A guide for health professionals working with
immigrant and refugee children and youth

Iron Deficiency and Iron Deficiency Anemia

Key points

  • All newly arrived refugee, internationally adopted and immigrant children from resource-poor countries should have complete blood count (CBC) testing for initial screening of iron deficiency anemia. 
  • Iron deficiency anemia incidence is high among refugee children, and it is the most common nutritional deficiency worldwide.
  • Dietary deficiency is the most common cause of low iron. Chronic infections and disease, notably recurrent malaria and parasitic infections, can compound anemia.
  • Iron deficiency can cause delayed cognitive and physical development, poor acquisition of language and learning skills, and increases risk of infection in children and adolescents.
  • All children who have iron deficiency anemia should be treated with therapeutic iron, but they must be screened for hemoglobinopathy before starting therapy.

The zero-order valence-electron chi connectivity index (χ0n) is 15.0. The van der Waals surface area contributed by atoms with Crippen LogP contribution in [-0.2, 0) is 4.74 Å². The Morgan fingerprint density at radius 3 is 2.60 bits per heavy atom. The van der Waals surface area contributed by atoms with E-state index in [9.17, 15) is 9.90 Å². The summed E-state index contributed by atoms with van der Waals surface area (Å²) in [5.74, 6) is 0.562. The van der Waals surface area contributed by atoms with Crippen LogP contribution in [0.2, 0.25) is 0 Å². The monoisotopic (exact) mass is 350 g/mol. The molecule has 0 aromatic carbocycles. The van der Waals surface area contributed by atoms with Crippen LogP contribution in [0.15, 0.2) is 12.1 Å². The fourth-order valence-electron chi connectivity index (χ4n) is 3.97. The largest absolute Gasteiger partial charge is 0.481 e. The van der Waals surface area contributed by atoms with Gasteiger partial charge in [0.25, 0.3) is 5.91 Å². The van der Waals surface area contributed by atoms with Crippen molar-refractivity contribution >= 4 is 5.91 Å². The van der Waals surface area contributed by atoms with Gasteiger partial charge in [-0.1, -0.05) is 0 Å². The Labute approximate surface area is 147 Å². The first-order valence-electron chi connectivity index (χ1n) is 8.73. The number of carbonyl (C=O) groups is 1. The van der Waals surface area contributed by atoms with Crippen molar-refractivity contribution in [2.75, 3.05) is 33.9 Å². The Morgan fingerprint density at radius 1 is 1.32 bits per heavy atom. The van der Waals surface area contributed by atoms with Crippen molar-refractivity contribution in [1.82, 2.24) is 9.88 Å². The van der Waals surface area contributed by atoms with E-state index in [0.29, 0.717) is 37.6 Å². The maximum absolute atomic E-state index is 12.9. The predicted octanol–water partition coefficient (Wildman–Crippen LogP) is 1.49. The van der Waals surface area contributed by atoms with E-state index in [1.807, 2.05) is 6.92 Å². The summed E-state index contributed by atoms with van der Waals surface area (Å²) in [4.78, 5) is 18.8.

Prevalence

Iron deficiency is the most common nutritional deficiency worldwide.1 It affects one-half of children living in low-resource countries and the reported prevalence of its consequence – anemia – is also high among refugee children.1 Iron deficiency among children who were long-term African refugees has been estimated to be from 23 to 75%.2

Definition

Table 1: Definitions of mild, moderate and severe anemia based on hemoglobin levels

 

Anemia, hemoglobin level g/L

 

Healthy range

Mild

Moderate

Severe

Children 6 to 59 months

≥ 110

100–109

70–99

< 70

Children 5 to 11 years

≥ 115

110–114

80–109

< 80

Children 12 to 14 years

≥ 120

110–119

80–109

< 80

Non-pregnant women (≥ 15 years)

≥ 120

110–119

80–109

< 80

Men (≥ 15 years)

≥ 130

110–129

80–109

< 80

Pregnant women

≥ 110

100–109

70–99

< 70

Source: Adapted from World Health Organization. Haemoglobin concentrations for the diagnosis of anaemia and assessment of severity. Vitamin and Mineral Nutrition Information System.Geneva, Switzerland: WHO, 2011 (WHO/NMH/NHD/MNM/11.1). 

Etiology